What Patch Adams Can Tell Us About Music Therapy in Healthcare

I watched the movie Patch Adams again recently. It relates the life of Hunter Doherty “Patch” Adams. He was an American physician, comedian, social activist, and author played in the movie by Robin Williams. If you have not watched it, I highly recommend it! Patch Adams basically advocates for a more humanistic way of dealing with patients in healthcare. But what can Patch Adams tell us about music therapy in healthcare? In the movie, Patch is able to make a musical connection with a hard-to-deal-with patient. How is this relevant to music therapy?

 

In the movie, a patient named Bill causes a lot of trouble to nurses and other staff. Nurses are struggling to connect with him so Patch Adams takes a swing at it. His first attempt is through the song Blue Skies which he softly sings a cappella. His effort is seemingly fruitless so he leaves. Later on he is finally able to connect with Bill and what happens next is what’s curious! Bill is in his last moments about to pass away and asks to see Patch Adams. And what is his very final request? That Patch Adams sings again Blue Skies! The song actually had an impression on Bill after all! So Patch sings the song and Bill’s last moments are spent cradled in music.

 

 

So What Does This Mean?

According to the movie, Patch Adams advocated strongly for the treatment of patients as people and not just machines to be fixed. The university he attended taught that there should be a professional distance between the doctor and the patient to remain objective. Patch Adams, on the other hand, argued that the role of a doctor was not only to extend life but to “improve the quality of life.” The way to achieve this was to take an active concern for the patient. This started with the most simple task of referring to patients by their name. But of course, it extended to much more! Patch’s thoughts on music in the movie and in real life are not extensive. Through a quick search, I was only able to find a short article on the real Patch talking about music. In it, the author mentions music in his conversation with Patch:

 

“Patch told me that he had always wished that he could play an instrument. We found our way through participatory music resonant with his approach to health and wellness through nutrition, love, faith, community, and peace. We were soon lost in song and in stories from Patch’s work around the world.”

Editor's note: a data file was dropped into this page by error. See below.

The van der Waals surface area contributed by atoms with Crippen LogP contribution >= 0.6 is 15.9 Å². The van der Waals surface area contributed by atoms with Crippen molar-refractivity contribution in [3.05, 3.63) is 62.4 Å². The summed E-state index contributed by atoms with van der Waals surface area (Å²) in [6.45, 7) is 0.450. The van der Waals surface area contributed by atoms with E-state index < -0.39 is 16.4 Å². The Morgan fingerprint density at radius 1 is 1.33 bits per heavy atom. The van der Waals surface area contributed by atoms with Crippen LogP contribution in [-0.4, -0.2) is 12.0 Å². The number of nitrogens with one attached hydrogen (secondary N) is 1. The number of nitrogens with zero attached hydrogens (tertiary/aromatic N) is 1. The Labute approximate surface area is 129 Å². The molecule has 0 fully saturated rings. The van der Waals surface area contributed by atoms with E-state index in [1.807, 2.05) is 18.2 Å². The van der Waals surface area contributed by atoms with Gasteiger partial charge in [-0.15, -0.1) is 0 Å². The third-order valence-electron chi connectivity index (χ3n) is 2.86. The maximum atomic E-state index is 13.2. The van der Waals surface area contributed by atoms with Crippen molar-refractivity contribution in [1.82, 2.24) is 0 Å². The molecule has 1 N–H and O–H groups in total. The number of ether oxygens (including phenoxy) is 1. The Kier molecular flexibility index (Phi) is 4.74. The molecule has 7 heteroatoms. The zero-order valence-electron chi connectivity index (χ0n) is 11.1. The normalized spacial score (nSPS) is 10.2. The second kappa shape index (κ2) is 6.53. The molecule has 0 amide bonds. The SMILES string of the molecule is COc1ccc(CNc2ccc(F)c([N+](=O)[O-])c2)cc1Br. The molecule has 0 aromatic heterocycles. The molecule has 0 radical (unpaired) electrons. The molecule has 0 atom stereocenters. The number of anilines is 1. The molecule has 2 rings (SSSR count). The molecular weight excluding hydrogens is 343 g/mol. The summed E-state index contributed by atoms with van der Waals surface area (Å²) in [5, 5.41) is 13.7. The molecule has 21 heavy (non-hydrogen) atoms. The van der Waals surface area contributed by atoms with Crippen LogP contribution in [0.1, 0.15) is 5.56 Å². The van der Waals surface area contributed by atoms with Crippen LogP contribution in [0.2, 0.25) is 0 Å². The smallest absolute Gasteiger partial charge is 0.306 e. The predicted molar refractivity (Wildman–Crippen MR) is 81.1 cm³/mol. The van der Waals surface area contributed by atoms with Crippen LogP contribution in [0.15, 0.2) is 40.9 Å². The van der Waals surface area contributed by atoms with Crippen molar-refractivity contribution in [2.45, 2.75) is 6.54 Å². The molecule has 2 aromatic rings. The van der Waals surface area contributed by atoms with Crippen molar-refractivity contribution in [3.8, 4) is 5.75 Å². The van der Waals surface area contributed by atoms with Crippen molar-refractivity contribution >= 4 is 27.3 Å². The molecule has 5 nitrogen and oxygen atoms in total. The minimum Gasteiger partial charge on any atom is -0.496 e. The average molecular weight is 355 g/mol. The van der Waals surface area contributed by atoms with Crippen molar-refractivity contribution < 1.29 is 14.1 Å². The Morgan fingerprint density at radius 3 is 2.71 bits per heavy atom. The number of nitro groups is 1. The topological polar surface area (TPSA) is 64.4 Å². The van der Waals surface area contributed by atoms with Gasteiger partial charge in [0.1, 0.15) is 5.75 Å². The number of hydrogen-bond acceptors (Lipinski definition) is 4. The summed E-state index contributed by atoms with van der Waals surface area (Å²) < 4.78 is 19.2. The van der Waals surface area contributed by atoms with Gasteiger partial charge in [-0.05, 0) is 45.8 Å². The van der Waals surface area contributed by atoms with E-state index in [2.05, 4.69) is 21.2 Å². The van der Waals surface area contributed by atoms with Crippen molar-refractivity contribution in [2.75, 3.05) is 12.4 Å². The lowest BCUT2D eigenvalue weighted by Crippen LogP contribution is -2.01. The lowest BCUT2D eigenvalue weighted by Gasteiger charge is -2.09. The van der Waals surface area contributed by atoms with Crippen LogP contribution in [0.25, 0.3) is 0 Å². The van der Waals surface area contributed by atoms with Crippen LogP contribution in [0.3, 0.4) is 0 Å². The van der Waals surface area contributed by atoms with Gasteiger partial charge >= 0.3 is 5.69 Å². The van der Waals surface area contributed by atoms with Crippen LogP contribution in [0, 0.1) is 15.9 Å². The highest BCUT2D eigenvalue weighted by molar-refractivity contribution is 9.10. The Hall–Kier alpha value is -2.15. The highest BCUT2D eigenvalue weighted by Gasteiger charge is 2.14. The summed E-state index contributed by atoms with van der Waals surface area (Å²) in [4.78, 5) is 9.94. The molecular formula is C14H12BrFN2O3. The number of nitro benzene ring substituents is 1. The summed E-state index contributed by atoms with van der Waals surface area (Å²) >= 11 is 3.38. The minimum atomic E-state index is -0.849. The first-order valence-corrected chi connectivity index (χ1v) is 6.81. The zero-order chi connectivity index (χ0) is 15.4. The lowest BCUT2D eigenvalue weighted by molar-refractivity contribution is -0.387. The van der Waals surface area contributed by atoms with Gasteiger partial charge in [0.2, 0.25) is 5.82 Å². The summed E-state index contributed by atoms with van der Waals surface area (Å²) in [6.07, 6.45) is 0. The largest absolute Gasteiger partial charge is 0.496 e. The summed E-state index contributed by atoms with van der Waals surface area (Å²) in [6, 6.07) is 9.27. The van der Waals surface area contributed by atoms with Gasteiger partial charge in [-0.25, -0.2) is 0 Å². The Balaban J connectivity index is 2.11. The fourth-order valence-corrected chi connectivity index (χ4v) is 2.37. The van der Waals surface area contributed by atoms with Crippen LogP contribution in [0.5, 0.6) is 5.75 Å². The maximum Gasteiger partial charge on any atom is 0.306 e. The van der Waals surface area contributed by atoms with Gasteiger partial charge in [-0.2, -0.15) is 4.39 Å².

Who knows, if Patch Adams could play an instrument maybe he would have been a pioneer in music therapy! Although it is also worth mentioning that in the website of the Gesundheit! Institute, the hospital that was Patch Adam’s vision, there is no mention of music therapy…

 

Opinion

Of course, I’m not saying that Patch Adams was a music therapist and he was practicing music therapy (some of you music therapists were already raising your fingers, I know it!). But I think his message is powerful for the music therapy profession. The goal of the healthcare professions should not only be about extending life. In other words, treatments that only address the physical are not enough. I think we have made progress in that regard. Children hospitals like Nationwide Children’s, Cincinnati Children’s, and others, do a great job of crafting an environment that allows kids to still have experiences that foster their emotional health (within what is possible of course). In that sense, music therapy can have a crucial role in improving the quality of life of patients, no matter if they are able to extend their life or not.

 

Music is an integral part of who we are and it is important that patients still have access to that part of themselves. This is especially true if the patients already had an important connection to music before they were admitted to a hospital. This can be the case of somebody who plays an instrument and upon being admitted to the hospital loses the opportunity to play that instrument.

 

Music therapy can be an important part of not only extending the life of a patient but improving their quality of life. Patch Adams was a pioneer in an approach to medicine that sought a personal approach to the patient. That is why he can tell us much about the use of music therapy in healthcare. If you have not seen the movie, at Sam’s Fans we highly recommend it!

 

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L. Samuel Gracida

L. Samuel Gracida

Samuel is Sam's Fans Operating Director and our primary blogger!

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